Considering the relationship between the variables relating to the COVID-19 lockdown and the psychological variables, the results showed that perceived stress is affected by losing one’s job [W = 95371, p< 0.001; Cohen’s d = 0.51 (medium)], while people who continued working had less perceived stress [W = 360551, p< 0.001; Cohen’s d = 0.37 (small)]. Interestingly, just going out influenced perceived stress [K = 10.125; p = 0.006; Cohen’s d = 0.20 (small)]. A Tukey post-hoc test showed that people who answered they went out ‘quite’ had less perceived stress than subjects who responded ‘slightly or nothing’ [p = 0.004, Cohen’s d = 0.21 (small)] (see Table 3).

As far as impulsivity measurements are concerned, subjects having minors in their care had a lower total impulsivity score [(W = 290120, p< 0.001)] with a Cohen’s dof 0.27 (small)]. The results showed that these individuals also had lower motor [W = 279422, p< 0.001; Cohen’s d = 0.20 (small)] and cognitive [W = 304254, p< 0.001; Cohen’s d = 0.36 (small)] impulsivity. People who had lost their jobs had a higher total impulsivity score [W = 86807, p < 0.001 Cohen’s d = 0.35 (small)], as well as higher motor [W = 89027, p < 0.001 Cohen’s d = -0.35 (small)] and cognitive impulsivity [W = 84418, p < 0.001 Cohen’s d = -0.38 (small)]. Another significant result was observed for people not working. This group of population showed higher total impulsivity [W = 309688, p < 0.001 Cohen’s d = 0.47 (small)] together with higher motor [W = 300880, p < 0.001; Cohen’s d = 0.40 (small)] and cognitive impulsivity [W = 300269, p < 0.001; Cohen’s d = 0.40 (small)] as well as a greater lack of planning [W = 294811, p < 0.001; Cohen’s d = 0.35 (small)]. Similar results were found for those not telecommuting, who showed a greater lack of planning [W = 304419, p < 0.001; Cohen’s d = 0.28 (small)] along with higher total impulsivity [W = 307133, p < 0.001; Cohen’s d = 0.31 (small)] and motor impulsivity [W = 305254, p < 0.001; Cohen’s d = 0.30 (small)] scores. In turn, establishing routines was associated with a lower total impulsivity score [K = 6.3493, p = 0.011; Cohen’s d = 0.33 (small)] together with a smaller lack of planning [K = 4.1318, p = 0.041; Cohen’s d = 0.25 (small)] and lower motor impulsivity [K = 7.4641, p = 0.006; Cohen’s d = 0.33 (small)]. People going out to work showed lower total impulsivity [W = 197106, p < 0.001; Cohen’s d = 0.20 (small)] and lower cognitive impulsivity [W = 204489, p < 0.001; Cohen’s d = 0.27 (small)]. The results are summarized in Table 4.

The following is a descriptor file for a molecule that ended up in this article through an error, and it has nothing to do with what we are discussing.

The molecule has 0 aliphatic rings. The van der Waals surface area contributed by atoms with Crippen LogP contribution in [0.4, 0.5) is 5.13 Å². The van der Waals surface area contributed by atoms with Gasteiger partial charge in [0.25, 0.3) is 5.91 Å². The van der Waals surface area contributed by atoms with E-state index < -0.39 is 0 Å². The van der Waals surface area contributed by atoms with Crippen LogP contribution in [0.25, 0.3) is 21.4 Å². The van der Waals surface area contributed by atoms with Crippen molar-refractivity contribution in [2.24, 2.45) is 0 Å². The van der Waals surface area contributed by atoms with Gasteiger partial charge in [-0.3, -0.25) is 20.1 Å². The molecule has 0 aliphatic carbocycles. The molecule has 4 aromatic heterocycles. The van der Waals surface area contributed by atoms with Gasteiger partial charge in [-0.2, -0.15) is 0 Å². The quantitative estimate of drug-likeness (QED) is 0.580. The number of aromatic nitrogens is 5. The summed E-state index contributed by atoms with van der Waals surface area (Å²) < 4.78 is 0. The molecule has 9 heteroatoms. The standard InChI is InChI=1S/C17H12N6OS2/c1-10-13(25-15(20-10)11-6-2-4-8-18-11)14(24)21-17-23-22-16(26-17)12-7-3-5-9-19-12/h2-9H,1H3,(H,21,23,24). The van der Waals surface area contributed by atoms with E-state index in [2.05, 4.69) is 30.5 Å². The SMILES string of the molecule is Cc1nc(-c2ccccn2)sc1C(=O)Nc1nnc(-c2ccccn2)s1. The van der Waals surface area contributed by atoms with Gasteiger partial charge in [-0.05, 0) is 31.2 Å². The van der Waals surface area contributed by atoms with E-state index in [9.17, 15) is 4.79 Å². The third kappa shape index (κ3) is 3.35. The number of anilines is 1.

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Table 4. (a) COVID lockdown variables that were significantly related to impulsivity. (b) COVID lockdown variables that were significantly related to impulsivity.